By John Richardson

THERE seems to be a new consensus emerging over an ethylene capacity addition shortage between 2013 and 2017.

Many of the projects that are supposed to come on-stream during that period will either be delayed, or perhaps might even be cancelled, think a growing number of people.

The future of some of the cracker projects in Southeast Asia is being questioned.

In some cases, it might be a case of “either or” for companies which have announced multiple projects across Asia as a whole, thinks the blog. The old tried and tested game of making theoretical project announcements designed to deter others from investing could once again have already been played out.

And in China, issues around water supply will quite likely stymie a large percentage of the coal-to-olefins capacity that’s supposed to be due on-stream before 2017 – along with a tougher new approvals process.

Last year, the National Development and Reform Commission (NDRC), China’s most-import central planning agency, took over the job of issuing approvals for coal-to-methanol and coal-to-olefins projects.

“Previously, local authorities could issue final approvals, but now that the ultimate decision is in the hands of the NDRC, a lot harder questions are being asked about both environmental and economic viability,” said one industry observer.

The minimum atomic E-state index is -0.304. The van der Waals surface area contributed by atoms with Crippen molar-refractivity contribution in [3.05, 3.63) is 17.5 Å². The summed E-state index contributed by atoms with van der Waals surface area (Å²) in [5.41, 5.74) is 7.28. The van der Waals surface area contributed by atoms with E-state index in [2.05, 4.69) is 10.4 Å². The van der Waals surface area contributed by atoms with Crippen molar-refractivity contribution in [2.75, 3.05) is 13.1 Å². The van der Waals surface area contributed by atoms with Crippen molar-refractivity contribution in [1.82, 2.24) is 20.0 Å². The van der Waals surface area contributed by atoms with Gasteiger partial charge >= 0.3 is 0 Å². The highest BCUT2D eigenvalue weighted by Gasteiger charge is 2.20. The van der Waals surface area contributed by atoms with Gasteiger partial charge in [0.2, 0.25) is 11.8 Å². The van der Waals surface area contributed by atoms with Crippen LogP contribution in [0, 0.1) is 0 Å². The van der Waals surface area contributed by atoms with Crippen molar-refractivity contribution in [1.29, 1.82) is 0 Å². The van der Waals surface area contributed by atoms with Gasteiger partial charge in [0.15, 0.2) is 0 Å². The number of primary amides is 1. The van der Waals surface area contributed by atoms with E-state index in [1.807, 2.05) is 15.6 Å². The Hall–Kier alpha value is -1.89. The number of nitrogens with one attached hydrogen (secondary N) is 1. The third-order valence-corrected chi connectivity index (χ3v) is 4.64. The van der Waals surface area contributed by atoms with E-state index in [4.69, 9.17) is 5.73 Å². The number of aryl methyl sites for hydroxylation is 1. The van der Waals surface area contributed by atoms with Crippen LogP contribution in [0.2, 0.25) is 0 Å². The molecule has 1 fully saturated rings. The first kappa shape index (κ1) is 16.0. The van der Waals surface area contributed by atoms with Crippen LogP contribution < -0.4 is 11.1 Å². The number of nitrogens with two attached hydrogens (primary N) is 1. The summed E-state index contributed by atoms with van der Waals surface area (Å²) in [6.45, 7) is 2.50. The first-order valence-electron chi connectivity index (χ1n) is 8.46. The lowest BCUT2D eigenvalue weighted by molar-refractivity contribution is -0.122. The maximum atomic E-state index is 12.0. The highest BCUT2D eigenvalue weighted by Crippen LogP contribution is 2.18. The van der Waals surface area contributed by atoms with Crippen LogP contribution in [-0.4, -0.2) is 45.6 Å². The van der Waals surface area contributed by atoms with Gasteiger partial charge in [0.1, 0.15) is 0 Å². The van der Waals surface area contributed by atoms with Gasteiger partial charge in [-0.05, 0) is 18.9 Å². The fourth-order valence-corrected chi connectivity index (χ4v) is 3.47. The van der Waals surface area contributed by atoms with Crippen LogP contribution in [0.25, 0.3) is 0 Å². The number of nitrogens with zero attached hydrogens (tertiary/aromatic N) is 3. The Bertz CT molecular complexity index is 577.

The NDRC also decided in 2012 that coal—based olefins projects must have a minimum capacity of 500,000 tonnes/year, and coal-to-methanol and a coal-to-liquids projects must each be at least 1m tonnes/year.

Many of the proposed investments fall below these new minimum-capacity levels and so might therefore be cancelled.

And in the US, many of its cracker projects are, anyway, already scheduled to start-up after 2017.

Those that are due before 2017 might be delayed because of a lack of engineering, procurement and construction (EPC) resources. Finding the right number of people with the right level of skills, given the very recent “hollowing out” of manufacturing in the US, seems to be a significant challenge for the industry.

Petrochemicals companies that are able to expand might, therefore, be tempted to accelerate their cracker projects in order to avoid missing out on a great opportunity.

But what happens if too many projects come on-stream in around 2017? It is has happened before (see the above chart).

And, of course, what happens after 2017 if too many people buy into this capacity-gap story?

More importantly:

  • One of the reasons why questions are being raised over the viability of cracker projects in Southeast Asia is because economic growth in the region now looks a lot more fragile.
  • Another reason why coal-to-olefins projects are in greater doubt is that China will no longer pursue investment for the sake of investment across all industries. This new policy will lead to lower GDP growth over the next decade.
  •   Long term economic recovery in the US is far from assured.

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